“The right not to conform, to be different and get away with it, is the right of the most privileged groups in society.” So writes Richard Dyer in White (1997), and it presents him with a problem: in trying to analyse, describe, grasp, define what it is to be white, he finds himself confronted with a seemingly endless variety. Whiteness, it seems, can be anything in general and need be nothing in particular; it is “individuated, multifarious and graded”. Whiteness can encompass difference, non-conformity, multiplicity, without being compromised by it.
Indeed, this capacity to be different is generally experienced not so much as a cultural compromise but as an expansion of individual horizons. Take the example of (white western) modern art. Some of its principles are based on this individual right to be different: it disrupts tradition, it encourages exploration, discovery, breaking new ground, opening new horizons.
Historically, one impetus for this has been the encounter of those artists with “other” cultures from around the world. Examples are well known, or at least well documented – Picasso inspired by African masks, Debussy entranced by the Javanese gamelan, Ruth St Denis’s “nautch dances” and so on – and it is not my intention here to rehearse the evidence that modern art is not simply white and western, but hybrid and “mixed-race”. My point is that this encounter was a tremendous source of creative energy, a vital inspiration for artistic vision, an opportunity to transcend convention – challenging, even liberating.
Modern art is based on a metaphor of travel: journeying into the unknown, expanding one’s horizons. And it is at this juncture that it intersects with ideas of empire.
Modern art is based on a metaphor of travel: journeying into the unknown, expanding one’s horizons. And it is at this juncture that it intersects with ideas of empire; after all, those words I’ve used – exploration, discovery, new ground, new horizons – apply equally well both to the values of modern art and to those of imperialism. Furthermore, as Richard Dyer argues, they are also part of the discourse of whiteness, with its capacity to incorporate difference and change.
But imperialism and travel are not just associated with whiteness, for the legacy of empire has also produced another direction of travel: the migration of non-whites into the west. A very different picture emerges here, as Dyer also notes, a discourse in which non-white people are frequently defined by, confined and often reduced to their race. From within these terms, to be different from what is seen as racially appropriate is not to expand one’s horizons, but to betray one’s culture, to “become westernised”, to lose one’s roots. The metaphor of travel here gives rise to ideas of separation, marginality, alienation, straying from home, being cast adrift. From this side, the cultural encounter is often experienced not as an expansion of opportunity, but as a threat to identity, a loss of authenticity, or a dilution, a weakening of cultural tradition.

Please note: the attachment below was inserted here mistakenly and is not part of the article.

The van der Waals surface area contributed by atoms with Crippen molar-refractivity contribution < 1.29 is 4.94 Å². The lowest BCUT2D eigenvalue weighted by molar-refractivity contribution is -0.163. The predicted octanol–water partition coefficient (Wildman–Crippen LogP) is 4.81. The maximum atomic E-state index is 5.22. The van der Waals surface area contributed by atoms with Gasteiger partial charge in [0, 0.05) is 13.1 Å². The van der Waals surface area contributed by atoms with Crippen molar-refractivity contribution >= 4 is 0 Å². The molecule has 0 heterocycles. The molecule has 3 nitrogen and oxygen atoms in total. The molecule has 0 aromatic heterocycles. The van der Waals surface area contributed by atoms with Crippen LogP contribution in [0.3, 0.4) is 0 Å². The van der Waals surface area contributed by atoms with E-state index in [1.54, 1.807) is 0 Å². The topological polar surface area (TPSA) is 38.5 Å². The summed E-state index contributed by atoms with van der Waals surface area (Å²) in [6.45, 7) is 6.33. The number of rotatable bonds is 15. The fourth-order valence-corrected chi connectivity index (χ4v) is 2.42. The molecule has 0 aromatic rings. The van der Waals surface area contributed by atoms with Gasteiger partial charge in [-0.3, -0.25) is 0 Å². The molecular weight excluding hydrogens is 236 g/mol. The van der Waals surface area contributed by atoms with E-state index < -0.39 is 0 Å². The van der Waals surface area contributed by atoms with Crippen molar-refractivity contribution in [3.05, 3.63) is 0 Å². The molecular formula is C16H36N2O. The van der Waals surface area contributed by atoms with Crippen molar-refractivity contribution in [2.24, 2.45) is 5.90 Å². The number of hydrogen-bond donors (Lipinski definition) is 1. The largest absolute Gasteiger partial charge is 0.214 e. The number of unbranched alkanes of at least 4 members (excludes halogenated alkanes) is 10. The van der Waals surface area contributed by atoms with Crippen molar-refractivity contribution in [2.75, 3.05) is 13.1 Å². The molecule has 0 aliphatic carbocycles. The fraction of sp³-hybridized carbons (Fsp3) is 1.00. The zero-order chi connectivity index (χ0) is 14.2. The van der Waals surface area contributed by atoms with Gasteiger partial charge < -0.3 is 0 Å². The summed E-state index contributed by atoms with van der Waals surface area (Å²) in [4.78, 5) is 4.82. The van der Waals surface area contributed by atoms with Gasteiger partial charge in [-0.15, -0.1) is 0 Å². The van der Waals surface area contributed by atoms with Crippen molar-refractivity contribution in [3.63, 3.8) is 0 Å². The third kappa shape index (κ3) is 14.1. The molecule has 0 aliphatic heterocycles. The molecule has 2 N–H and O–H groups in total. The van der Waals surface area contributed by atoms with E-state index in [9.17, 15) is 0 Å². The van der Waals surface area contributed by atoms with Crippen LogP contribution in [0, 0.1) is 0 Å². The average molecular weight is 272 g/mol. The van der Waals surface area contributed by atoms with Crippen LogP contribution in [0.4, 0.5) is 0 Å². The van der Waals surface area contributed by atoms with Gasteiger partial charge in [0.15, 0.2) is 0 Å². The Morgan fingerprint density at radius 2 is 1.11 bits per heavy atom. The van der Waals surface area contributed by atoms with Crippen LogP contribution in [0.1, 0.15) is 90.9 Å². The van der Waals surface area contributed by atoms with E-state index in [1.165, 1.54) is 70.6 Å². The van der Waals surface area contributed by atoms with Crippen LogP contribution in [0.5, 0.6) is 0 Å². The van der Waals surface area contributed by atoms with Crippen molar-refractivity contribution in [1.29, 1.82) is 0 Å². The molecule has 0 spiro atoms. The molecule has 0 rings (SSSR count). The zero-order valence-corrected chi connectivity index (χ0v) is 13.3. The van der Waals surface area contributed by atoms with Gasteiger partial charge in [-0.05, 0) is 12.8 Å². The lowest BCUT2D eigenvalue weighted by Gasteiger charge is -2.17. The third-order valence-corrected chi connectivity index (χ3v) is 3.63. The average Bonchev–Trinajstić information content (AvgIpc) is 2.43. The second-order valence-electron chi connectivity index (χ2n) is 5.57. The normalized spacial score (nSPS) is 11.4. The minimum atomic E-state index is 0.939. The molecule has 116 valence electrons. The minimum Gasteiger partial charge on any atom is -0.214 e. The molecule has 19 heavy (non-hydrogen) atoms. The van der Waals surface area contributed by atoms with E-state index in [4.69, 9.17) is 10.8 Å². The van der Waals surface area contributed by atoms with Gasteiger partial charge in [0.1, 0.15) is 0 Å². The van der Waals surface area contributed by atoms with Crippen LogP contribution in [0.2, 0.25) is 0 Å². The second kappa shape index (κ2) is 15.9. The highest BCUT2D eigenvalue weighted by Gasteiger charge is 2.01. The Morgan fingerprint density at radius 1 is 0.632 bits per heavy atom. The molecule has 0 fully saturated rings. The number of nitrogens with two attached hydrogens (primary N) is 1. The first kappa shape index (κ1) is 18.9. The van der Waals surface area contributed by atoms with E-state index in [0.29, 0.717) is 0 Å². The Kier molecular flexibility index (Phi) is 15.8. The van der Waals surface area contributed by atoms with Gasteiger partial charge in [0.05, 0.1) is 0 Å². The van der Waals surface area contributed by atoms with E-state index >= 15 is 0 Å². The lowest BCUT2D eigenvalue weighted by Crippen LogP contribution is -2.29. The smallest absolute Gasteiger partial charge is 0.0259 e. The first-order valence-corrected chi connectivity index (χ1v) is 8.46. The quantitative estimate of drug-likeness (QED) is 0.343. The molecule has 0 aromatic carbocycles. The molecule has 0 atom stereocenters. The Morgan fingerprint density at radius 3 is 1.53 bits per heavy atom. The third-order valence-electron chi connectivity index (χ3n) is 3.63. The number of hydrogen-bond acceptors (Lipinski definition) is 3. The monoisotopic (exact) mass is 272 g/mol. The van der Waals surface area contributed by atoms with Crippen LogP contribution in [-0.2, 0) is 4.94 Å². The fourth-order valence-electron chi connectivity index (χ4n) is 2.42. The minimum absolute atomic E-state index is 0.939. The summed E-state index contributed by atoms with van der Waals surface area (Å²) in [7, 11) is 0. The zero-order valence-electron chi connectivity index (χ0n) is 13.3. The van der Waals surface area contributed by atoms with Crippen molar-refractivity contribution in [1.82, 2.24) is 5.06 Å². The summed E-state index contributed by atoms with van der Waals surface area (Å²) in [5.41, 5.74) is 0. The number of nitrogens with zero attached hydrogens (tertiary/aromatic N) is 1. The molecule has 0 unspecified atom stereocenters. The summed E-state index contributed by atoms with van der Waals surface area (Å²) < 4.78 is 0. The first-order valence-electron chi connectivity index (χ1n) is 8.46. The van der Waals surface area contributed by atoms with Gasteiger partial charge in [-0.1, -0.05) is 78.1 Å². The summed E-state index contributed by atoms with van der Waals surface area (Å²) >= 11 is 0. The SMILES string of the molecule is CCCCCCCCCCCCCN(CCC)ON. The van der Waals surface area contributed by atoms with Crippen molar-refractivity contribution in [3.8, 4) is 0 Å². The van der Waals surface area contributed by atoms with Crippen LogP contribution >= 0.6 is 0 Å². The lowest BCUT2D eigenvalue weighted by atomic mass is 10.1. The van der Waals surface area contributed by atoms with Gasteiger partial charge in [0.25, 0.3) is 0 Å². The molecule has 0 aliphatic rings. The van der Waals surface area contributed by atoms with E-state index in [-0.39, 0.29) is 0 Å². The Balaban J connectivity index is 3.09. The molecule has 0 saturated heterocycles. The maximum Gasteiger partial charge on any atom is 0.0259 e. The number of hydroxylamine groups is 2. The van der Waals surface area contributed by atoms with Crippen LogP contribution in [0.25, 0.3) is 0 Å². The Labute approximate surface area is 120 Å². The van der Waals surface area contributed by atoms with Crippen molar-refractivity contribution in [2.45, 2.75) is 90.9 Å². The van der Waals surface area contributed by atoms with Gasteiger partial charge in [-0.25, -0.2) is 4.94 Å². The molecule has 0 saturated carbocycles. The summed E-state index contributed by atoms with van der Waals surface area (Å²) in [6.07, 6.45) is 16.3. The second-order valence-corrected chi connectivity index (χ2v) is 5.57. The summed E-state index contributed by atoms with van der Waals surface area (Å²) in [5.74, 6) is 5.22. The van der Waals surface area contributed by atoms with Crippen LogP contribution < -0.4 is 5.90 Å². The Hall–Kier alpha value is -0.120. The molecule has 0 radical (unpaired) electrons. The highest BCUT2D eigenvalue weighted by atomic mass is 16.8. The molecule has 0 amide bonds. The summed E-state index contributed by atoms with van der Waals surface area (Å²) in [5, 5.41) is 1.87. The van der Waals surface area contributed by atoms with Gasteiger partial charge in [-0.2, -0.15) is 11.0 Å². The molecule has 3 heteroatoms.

the cultural encounter is often experienced not as an expansion of opportunity, but as a threat to identity, a loss of authenticity
Of course there are very real reasons for this, not simply metaphorical ones – not least the context of institutional racism and cultural marginalisation. One response to these, an important and a strategic one, has been the valuation of heritage as an affirmation of self, a sense of belonging gained through pride in cultural, religious, social or artistic traditions.
On one level, this is a positive step in asserting the right to be different, not to conform: to claim the validity of being, for example, culturally Indian, but nationally British. But on another level, to rely solely on cultural traditions for one’s sense of self is itself a form of conformity – hidebound, bound by skin – for its flip side is a defensive, exclusionist conservatism which defines ‘culturally Indian’ within the narrow terms of tradition.
Yet travel is an integral part of the experience of diaspora. The expanded opportunities that travel can afford – opening new horizons, breaking new ground, discovery, multiplicity, diversity – need to be incorporated into that experience as fundamental to it, not as a compromise of identity but as a source of creative energy and inspiration.
All too often, though, it seems that the creation of modern art by diaspora artists, with all the experimentation, exploration, and disruption of tradition that involves, produces anxieties over identity, is felt as a dilution, a loss, a betrayal, a westernisation, a whitening. We – white, non-white and all shades between – need to expand our horizons of cultural identity to be more inclusive, so that it is not just whiteness which we privilege with the right not to conform, to be different and get away with it, to be individuated, multifarious and graded.